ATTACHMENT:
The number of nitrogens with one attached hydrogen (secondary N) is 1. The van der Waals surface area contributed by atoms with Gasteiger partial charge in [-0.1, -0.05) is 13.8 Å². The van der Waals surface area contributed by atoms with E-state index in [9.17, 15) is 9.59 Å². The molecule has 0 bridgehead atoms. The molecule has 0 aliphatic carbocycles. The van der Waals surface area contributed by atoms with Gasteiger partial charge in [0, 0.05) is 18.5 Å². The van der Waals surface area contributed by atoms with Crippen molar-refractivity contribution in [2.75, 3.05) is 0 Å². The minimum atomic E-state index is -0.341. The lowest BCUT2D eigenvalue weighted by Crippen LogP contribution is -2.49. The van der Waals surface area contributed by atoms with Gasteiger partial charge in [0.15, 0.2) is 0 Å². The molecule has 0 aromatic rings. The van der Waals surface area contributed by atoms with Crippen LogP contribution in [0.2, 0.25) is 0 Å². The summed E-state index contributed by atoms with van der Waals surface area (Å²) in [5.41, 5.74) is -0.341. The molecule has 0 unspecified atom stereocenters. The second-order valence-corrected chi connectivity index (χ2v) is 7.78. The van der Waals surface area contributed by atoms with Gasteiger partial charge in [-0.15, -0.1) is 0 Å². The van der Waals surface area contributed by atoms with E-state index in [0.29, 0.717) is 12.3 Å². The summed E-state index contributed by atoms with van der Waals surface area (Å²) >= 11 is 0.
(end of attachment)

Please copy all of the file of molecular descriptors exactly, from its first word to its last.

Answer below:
The number of nitrogens with one attached hydrogen (secondary N) is 1. The van der Waals surface area contributed by atoms with Gasteiger partial charge in [-0.1, -0.05) is 13.8 Å². The van der Waals surface area contributed by atoms with E-state index in [9.17, 15) is 9.59 Å². The molecule has 0 bridgehead atoms. The molecule has 0 aliphatic carbocycles. The van der Waals surface area contributed by atoms with Gasteiger partial charge in [0, 0.05) is 18.5 Å². The van der Waals surface area contributed by atoms with Crippen molar-refractivity contribution in [2.75, 3.05) is 0 Å². The minimum atomic E-state index is -0.341. The lowest BCUT2D eigenvalue weighted by Crippen LogP contribution is -2.49. The van der Waals surface area contributed by atoms with Gasteiger partial charge in [0.15, 0.2) is 0 Å². The molecule has 0 aromatic rings. The van der Waals surface area contributed by atoms with Crippen LogP contribution in [0.2, 0.25) is 0 Å². The summed E-state index contributed by atoms with van der Waals surface area (Å²) in [5.41, 5.74) is -0.341. The molecule has 0 unspecified atom stereocenters. The second-order valence-corrected chi connectivity index (χ2v) is 7.78. The van der Waals surface area contributed by atoms with Gasteiger partial charge in [-0.15, -0.1) is 0 Å². The van der Waals surface area contributed by atoms with E-state index in [0.29, 0.717) is 12.3 Å². The summed E-state index contributed by atoms with van der Waals surface area (Å²) >= 11 is 0.